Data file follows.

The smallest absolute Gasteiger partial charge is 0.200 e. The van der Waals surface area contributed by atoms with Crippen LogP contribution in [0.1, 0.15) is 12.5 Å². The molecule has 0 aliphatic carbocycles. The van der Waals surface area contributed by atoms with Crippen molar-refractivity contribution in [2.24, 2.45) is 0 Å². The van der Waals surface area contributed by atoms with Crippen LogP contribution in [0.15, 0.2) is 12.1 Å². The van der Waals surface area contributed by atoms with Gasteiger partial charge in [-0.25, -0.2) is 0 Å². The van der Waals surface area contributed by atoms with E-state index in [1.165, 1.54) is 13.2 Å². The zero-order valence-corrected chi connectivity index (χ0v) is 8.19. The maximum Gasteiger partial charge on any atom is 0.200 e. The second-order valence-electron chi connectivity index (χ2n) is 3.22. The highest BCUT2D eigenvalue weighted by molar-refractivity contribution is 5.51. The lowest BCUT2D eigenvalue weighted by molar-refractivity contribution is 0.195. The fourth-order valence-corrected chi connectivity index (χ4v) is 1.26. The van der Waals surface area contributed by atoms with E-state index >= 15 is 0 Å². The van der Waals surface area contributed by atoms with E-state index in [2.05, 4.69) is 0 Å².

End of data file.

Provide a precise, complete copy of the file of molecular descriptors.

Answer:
The smallest absolute Gasteiger partial charge is 0.200 e. The van der Waals surface area contributed by atoms with Crippen LogP contribution in [0.1, 0.15) is 12.5 Å². The molecule has 0 aliphatic carbocycles. The van der Waals surface area contributed by atoms with Crippen molar-refractivity contribution in [2.24, 2.45) is 0 Å². The van der Waals surface area contributed by atoms with Crippen LogP contribution in [0.15, 0.2) is 12.1 Å². The van der Waals surface area contributed by atoms with Gasteiger partial charge in [-0.25, -0.2) is 0 Å². The van der Waals surface area contributed by atoms with E-state index in [1.165, 1.54) is 13.2 Å². The zero-order valence-corrected chi connectivity index (χ0v) is 8.19. The maximum Gasteiger partial charge on any atom is 0.200 e. The second-order valence-electron chi connectivity index (χ2n) is 3.22. The highest BCUT2D eigenvalue weighted by molar-refractivity contribution is 5.51. The lowest BCUT2D eigenvalue weighted by molar-refractivity contribution is 0.195. The fourth-order valence-corrected chi connectivity index (χ4v) is 1.26. The van der Waals surface area contributed by atoms with E-state index >= 15 is 0 Å². The van der Waals surface area contributed by atoms with E-state index in [2.05, 4.69) is 0 Å².